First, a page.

I felt completely alone. My self esteem started to decline because I was gaining weight and losing sight of where my relationships with people were going. I lost sight of who I was. Symptoms of depression and anxiety started to creep in. I felt that I was boxed in. My boyfriend at the time, I would find out later, was not emotionally available and actually quite avoidant. He wasn’t the person I needed anymore, but I kept imagining that there would be a day that came and he would be. He ended up breaking up with me and that completely rocked my world.
For some reason, as the nurturing woman I am, I thought it was my responsibility to pick up the broken relationship and piece it back together. I found that the women in my family would do the same thing. They’d sacrifice their own happiness to keep the relationship together, to “keep their man.” That relationship was something that I thought I needed to keep me sane and for a while it probably was. But it didn’t have all the qualities I needed in order to be completely happy. I knew I deserved more but my self worth had become so low with all the hits I’d been taking through out the year, I couldn’t see that he and I had began slipping into a survival mode partnership.
I realized the reason this man was put into my life was to help me build my foundation for love, something that didn’t happen in my childhood. I realized that our relationship was not the relationship I deserved long term, but I was too blinded by love to see it.
After deciding that I would finally move on from him, I’ve done a lot of research on love and relationships and realize that things like emotional availability, quality time, and communication were mandatory for a healthy relationship. I realized what I thought was “asking for too much” was actually the bare minimum. I would learn that a relationship does have arguments but that they should always be the couple verses the problem not the couple against each other. I learned that talking to your partner everyday about the things that go on in their day is important in order to keep up with their personal journey, their growth. There are so many seemingly small but very important things that come with relationships that things like childhood trauma and lack of maturity are preventing from happening.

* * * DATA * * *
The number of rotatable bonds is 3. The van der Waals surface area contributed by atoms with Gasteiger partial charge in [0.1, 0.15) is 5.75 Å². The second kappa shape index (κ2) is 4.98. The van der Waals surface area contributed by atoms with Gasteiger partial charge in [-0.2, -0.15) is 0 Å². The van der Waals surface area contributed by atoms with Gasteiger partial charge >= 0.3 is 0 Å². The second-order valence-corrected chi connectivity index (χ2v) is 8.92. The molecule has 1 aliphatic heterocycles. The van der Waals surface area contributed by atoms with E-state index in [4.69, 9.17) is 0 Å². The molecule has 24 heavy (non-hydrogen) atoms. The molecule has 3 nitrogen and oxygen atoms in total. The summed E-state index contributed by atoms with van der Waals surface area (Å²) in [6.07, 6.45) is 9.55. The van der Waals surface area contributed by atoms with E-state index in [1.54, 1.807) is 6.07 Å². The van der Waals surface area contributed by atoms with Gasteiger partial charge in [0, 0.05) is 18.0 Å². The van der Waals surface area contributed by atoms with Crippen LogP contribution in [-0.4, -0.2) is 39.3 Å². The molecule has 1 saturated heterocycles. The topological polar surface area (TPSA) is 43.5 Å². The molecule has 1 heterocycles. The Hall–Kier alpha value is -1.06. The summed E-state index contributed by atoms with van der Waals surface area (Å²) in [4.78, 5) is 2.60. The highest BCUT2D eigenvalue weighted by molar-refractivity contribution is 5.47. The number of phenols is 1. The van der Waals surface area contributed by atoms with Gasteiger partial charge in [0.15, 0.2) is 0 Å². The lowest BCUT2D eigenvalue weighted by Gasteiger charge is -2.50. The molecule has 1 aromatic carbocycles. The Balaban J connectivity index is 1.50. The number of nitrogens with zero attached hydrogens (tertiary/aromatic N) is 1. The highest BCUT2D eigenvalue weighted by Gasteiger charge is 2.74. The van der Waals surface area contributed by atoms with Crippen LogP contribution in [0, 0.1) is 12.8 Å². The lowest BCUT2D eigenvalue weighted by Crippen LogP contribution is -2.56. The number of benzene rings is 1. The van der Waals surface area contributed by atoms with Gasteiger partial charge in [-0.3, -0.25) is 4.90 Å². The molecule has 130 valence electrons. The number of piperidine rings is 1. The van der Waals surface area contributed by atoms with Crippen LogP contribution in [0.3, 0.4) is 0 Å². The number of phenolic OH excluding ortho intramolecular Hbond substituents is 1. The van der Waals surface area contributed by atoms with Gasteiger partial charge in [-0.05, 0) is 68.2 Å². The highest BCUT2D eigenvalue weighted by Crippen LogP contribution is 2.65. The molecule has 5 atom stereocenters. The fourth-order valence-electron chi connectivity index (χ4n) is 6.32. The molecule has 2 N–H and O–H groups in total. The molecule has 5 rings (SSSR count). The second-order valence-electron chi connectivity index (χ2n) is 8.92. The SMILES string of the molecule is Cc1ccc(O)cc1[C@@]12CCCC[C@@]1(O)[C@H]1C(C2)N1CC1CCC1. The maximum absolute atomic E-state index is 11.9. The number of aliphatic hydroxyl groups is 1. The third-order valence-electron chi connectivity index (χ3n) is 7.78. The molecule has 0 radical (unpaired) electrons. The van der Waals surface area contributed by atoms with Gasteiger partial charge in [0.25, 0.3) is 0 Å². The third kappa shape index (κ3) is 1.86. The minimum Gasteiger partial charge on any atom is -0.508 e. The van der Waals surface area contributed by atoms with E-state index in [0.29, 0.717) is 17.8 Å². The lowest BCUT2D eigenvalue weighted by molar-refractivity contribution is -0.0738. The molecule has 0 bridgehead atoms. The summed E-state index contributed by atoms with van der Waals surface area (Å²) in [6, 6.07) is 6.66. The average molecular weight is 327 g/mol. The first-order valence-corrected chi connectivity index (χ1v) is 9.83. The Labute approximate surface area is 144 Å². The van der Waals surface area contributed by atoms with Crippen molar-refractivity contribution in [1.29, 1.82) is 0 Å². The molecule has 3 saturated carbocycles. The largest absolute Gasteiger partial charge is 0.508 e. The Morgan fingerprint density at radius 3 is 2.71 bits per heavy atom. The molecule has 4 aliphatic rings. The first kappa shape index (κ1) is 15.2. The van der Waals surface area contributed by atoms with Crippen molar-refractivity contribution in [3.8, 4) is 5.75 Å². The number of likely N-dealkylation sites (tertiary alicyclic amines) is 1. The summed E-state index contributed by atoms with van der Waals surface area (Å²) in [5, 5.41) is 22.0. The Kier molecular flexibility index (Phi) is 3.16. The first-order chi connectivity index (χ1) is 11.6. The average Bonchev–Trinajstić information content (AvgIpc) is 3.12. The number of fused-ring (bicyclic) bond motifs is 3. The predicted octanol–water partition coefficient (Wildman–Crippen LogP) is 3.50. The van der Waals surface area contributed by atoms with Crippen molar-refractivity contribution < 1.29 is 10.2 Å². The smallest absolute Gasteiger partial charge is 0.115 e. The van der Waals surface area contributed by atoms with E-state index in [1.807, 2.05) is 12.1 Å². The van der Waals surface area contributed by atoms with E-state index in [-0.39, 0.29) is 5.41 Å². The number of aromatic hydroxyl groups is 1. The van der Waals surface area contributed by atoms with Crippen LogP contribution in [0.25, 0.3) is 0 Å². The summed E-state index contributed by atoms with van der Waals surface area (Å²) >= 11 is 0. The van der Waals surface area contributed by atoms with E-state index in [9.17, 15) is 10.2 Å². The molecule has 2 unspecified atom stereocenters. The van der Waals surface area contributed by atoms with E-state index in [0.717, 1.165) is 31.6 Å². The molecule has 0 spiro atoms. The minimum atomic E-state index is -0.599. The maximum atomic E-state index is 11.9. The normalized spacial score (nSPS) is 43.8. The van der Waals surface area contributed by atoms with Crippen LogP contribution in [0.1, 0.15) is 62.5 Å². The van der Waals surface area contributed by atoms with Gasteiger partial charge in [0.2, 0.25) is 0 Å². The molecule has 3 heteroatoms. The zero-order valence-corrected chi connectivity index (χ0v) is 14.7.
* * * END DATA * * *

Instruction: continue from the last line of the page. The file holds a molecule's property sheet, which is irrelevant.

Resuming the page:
I don’t write this blog entry to shame anyone. I write this to bring awareness.
I write this now for the women who are with men that don’t value you. I write this for the women who are with men that value their own happiness over the soundness of the relationship. I write this for the women who are with men that don’t actively listen to you when you are talking. I write this for the women who are with men that don’t your leadership in the relationship. I write this for the women who are with men who are insecure and childish. I write this for the women who are with men that pay the bills but don’t pay you any attention. I write this for the women who are with men who secretly resents their woman for not being able to make enough to help with bills, or for the women who are with men who don’t pay a bill but still disrespects you in your own home. I write this for the women who are with men that value other men’s opinions more than that of their woman. I write this for the women who are with men that don’t like to talk to you at the end of the day because they don’t want to talk about “girl stuff.” I write this for the women that find themselves alone even when their significant other is sitting right there. I write this for the women that are fantasizing about a dream man but are committed to a man that doesn’t even know what your life goals and dreams are.
If you find yourself unhappy in your relationship, and you’ve tried to make things better but he’s stagnant, this is your sign. The man that is in your life is a stepping stone for you to get to something greater. For me, he was a stepping stone to launching me into a new version of myself.
Ask yourself, “who would I be if this man wasn’t in my life?” Ask yourself, “why am I allowing him to stop me from becoming that person?” The only way you will be able to see the truth about your survival mode partnership is to turn off your imagination. Stop seeing him as the man he “can be” and see him for who he is and ask yourself could I be with this man where he is now and still be fulfilled ? If the answer is no, then it’s time to move on.
Join me sister as we go from heartbroken to a break through.